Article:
|1950s-Style Shrimp Cocktails|
The most fun I’ve had in the kitchen recently came as a result of menu boredom. “Not the same old dishes yet again,” I thought to myself as the family sat down for our regular Sunday dinner.
“We need something new, something exciting,” I said. “How about a meal may parents ate in the 1950s?” The Fifties weren’t noted for fine dining experiences. For most Americans it was a meat and potatoes era, and salad meant a chunk of iceberg lettuce covered in Russian dressing. Pizza hadn’t really penetrated the heartland yet, and if my family wanted spaghetti we got canned Chef Boyardee or takeout from a local Italian restaurant.
What could I serve that would please everybody? Shrimp Cocktail was a big deal then as an appetizer. So were Deviled Eggs, Stuffed Celery and Jello Salads. Simple things like Pot Roast, Steak and Hamburgers were common on 1950s dinner tables. I could no doubt make something everyone. The vegetarians would get Macaroni and Cheese, although not the version that called for 1 cup of butter. Cholesterol was not on the radar in the 1950s.
To enjoy the flashback dinner, we listened to a tape mix of 1950s classics, including “Rock Around the Clock,” “Heartbreak Hotel” and “You Send Me.” Check back in awhile for our 1960s, 1970s, 1980s and 1990s meals!
Traditional Shrimp Cocktail – serves 4
1 pound large unpeeled raw shrimp (see NOTES)3/4 cup ketchup2-3 tablespoons horseradish sauce (depending on how hot you like your sauce)1 tablespoon lemon juice1 teaspoon Worcestershire sauce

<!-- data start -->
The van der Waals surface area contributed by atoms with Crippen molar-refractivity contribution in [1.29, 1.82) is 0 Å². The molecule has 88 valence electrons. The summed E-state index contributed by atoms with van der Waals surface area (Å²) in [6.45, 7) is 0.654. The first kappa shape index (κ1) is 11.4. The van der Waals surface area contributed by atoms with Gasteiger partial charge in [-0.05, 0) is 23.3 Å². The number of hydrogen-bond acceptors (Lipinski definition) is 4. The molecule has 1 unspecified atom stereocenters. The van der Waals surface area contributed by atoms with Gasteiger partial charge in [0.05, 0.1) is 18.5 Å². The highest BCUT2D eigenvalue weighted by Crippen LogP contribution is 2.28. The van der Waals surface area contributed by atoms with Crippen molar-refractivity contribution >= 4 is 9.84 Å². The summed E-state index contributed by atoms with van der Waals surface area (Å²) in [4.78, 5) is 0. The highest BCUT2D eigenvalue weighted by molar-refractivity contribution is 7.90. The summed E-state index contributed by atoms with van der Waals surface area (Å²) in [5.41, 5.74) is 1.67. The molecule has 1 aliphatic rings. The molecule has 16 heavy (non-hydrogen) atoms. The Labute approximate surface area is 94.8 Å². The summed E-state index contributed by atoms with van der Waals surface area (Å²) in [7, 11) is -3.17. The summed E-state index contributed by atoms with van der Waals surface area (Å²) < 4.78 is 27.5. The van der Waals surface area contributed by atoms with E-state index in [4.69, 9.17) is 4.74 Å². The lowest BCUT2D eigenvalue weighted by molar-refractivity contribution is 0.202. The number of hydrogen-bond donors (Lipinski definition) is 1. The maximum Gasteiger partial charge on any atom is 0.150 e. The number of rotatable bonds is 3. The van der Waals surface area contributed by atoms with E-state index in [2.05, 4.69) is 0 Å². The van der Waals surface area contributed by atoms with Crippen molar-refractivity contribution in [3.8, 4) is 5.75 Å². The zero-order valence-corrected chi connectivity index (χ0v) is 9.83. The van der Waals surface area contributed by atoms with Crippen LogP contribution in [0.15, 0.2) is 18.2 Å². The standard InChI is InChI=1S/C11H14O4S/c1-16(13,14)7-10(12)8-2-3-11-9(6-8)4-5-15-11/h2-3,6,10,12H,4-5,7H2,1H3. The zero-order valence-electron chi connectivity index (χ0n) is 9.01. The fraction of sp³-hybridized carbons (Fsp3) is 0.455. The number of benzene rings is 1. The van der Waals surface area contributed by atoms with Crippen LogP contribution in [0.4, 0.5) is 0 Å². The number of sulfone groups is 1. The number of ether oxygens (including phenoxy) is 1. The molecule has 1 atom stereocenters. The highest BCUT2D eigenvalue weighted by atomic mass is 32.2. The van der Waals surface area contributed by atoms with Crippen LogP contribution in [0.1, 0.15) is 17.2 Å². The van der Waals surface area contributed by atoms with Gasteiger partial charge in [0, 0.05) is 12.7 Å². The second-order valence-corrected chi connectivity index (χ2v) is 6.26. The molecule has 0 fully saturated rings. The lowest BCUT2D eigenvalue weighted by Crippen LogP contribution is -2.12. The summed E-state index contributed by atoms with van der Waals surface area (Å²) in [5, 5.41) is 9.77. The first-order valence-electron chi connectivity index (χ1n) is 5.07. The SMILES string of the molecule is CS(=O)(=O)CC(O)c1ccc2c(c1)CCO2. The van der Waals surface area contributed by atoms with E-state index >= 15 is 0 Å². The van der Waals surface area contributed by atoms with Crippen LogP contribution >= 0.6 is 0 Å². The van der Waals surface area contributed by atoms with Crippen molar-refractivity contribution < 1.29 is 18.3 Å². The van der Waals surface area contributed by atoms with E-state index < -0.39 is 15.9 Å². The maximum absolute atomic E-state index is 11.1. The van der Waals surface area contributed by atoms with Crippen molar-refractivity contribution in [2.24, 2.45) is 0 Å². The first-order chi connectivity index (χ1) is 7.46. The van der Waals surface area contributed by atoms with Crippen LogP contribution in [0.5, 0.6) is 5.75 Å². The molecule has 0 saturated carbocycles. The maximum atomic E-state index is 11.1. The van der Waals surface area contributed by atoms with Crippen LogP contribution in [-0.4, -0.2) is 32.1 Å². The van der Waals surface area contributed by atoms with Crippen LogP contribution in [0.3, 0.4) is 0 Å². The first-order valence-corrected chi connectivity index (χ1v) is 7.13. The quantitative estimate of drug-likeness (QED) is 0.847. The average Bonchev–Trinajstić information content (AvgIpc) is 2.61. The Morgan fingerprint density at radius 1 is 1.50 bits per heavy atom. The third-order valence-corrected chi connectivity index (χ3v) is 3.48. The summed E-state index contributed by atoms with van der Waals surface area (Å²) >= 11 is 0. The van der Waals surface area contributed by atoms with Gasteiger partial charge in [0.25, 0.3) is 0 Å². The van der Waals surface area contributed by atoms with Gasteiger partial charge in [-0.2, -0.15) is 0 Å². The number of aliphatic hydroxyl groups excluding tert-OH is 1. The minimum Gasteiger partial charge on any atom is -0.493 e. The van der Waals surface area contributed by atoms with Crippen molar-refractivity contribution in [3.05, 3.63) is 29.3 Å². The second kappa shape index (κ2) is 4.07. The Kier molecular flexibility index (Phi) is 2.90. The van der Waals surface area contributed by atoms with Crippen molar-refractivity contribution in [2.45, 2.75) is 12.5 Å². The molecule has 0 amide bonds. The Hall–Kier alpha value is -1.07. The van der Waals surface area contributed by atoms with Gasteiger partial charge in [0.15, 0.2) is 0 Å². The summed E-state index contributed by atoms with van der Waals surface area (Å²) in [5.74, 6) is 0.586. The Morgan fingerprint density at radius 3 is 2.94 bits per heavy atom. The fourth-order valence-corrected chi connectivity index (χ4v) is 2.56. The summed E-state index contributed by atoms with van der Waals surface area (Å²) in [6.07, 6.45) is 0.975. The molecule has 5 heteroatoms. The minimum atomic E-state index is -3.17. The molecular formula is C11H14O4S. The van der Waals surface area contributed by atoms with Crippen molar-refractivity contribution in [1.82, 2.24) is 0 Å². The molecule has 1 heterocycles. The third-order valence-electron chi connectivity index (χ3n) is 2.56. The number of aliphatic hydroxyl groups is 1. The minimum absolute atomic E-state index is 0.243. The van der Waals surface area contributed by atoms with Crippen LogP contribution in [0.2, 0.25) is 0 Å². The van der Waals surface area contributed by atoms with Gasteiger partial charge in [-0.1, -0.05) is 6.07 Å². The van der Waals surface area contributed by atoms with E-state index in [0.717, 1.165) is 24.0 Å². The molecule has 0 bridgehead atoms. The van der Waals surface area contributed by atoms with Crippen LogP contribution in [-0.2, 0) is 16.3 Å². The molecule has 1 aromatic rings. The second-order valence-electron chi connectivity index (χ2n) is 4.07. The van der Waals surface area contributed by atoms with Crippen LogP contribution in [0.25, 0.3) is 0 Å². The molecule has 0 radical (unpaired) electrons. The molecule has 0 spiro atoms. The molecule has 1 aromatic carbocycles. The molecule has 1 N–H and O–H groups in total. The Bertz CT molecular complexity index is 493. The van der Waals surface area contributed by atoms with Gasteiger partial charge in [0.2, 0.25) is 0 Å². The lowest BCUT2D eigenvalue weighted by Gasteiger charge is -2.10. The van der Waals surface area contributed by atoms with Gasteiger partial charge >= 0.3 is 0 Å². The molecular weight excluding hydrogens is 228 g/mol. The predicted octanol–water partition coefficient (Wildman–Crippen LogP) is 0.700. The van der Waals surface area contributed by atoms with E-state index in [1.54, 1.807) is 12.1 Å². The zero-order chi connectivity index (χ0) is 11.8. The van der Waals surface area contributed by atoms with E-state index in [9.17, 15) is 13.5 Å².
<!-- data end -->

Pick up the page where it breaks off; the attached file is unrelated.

Cook the shrimp as described in NOTE 2. Or, if you bought cooked shrimp, peel them if required and store in the refrigerator until needed.
To make the cocktail sauce, combine the ketchup, horseradish sauce, lemon juice and Worcestershire Sauce in a bowl.
Just before serving, arrange the shrimp on individual plates, small bowls or glasses and put a dollop of cocktail sauce in the middle. Offer extra sauce at the table.
NOTE 1: The terms ‘large,’ ‘jumbo’ and ‘colossal’ are often used to describe shrimp well suited to Shrimp Cocktail, but those words can mean different things at different fish counters. Better to judge by how many shrimp are in a pound. The largest shrimp normally used in Shrimp Cocktail are 13-15 per pound. Other acceptable sizes are 16-20 per pound, 21-25 per pound and 26-30 per pound. Anything smaller than 30 shrimp per pound is too small for this appetizer.
NOTE 2: Cooking and peeling shrimp is cheaper than buying cooked, peeled shrimp. Not only is it extremely easy to do but also pre-cooked shrimp are often overcooked and tough.
|Frozen, Unpeeled Shrimp|
|Cooked, Unpeeled Shrimp|
Bring a pot of water to a boil and drop the unpeeled shrimp into the water. Cook for 3 or 4 minutes, or until the shrimp shells turn pink and the shrimp become firm. Don’t overcook or the shrimp will be tough. If you’re not sure the shrimp is fully cooked, remove one from the pot and cut it in half. The inside of the shrimp should be totally white and firm, not mushy. Drain the shrimp and submerge in cold water to stop further cooking.
To peel the shrimp, simply pull off and discard the shells with your fingers.
|Peeling a Shrimp|
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